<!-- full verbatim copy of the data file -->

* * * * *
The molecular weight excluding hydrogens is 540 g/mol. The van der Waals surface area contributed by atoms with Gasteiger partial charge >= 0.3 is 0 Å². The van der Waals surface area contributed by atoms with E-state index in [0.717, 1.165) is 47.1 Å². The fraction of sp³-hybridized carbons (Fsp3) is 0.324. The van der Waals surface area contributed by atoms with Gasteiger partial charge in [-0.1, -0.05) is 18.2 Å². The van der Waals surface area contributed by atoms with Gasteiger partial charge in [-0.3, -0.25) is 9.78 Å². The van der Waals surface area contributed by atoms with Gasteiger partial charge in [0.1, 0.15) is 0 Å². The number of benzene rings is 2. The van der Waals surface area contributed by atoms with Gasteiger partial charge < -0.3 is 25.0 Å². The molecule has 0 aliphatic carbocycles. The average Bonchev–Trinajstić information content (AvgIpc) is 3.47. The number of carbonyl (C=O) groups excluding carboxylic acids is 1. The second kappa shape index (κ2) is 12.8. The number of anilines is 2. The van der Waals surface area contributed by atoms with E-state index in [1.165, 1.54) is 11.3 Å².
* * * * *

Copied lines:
The molecular weight excluding hydrogens is 540 g/mol. The van der Waals surface area contributed by atoms with Gasteiger partial charge >= 0.3 is 0 Å². The van der Waals surface area contributed by atoms with E-state index in [0.717, 1.165) is 47.1 Å². The fraction of sp³-hybridized carbons (Fsp3) is 0.324. The van der Waals surface area contributed by atoms with Gasteiger partial charge in [-0.1, -0.05) is 18.2 Å². The van der Waals surface area contributed by atoms with Gasteiger partial charge in [-0.3, -0.25) is 9.78 Å². The van der Waals surface area contributed by atoms with Gasteiger partial charge in [0.1, 0.15) is 0 Å². The number of benzene rings is 2. The van der Waals surface area contributed by atoms with Gasteiger partial charge < -0.3 is 25.0 Å². The molecule has 0 aliphatic carbocycles. The average Bonchev–Trinajstić information content (AvgIpc) is 3.47. The number of carbonyl (C=O) groups excluding carboxylic acids is 1. The second kappa shape index (κ2) is 12.8. The number of anilines is 2. The van der Waals surface area contributed by atoms with E-state index in [1.165, 1.54) is 11.3 Å².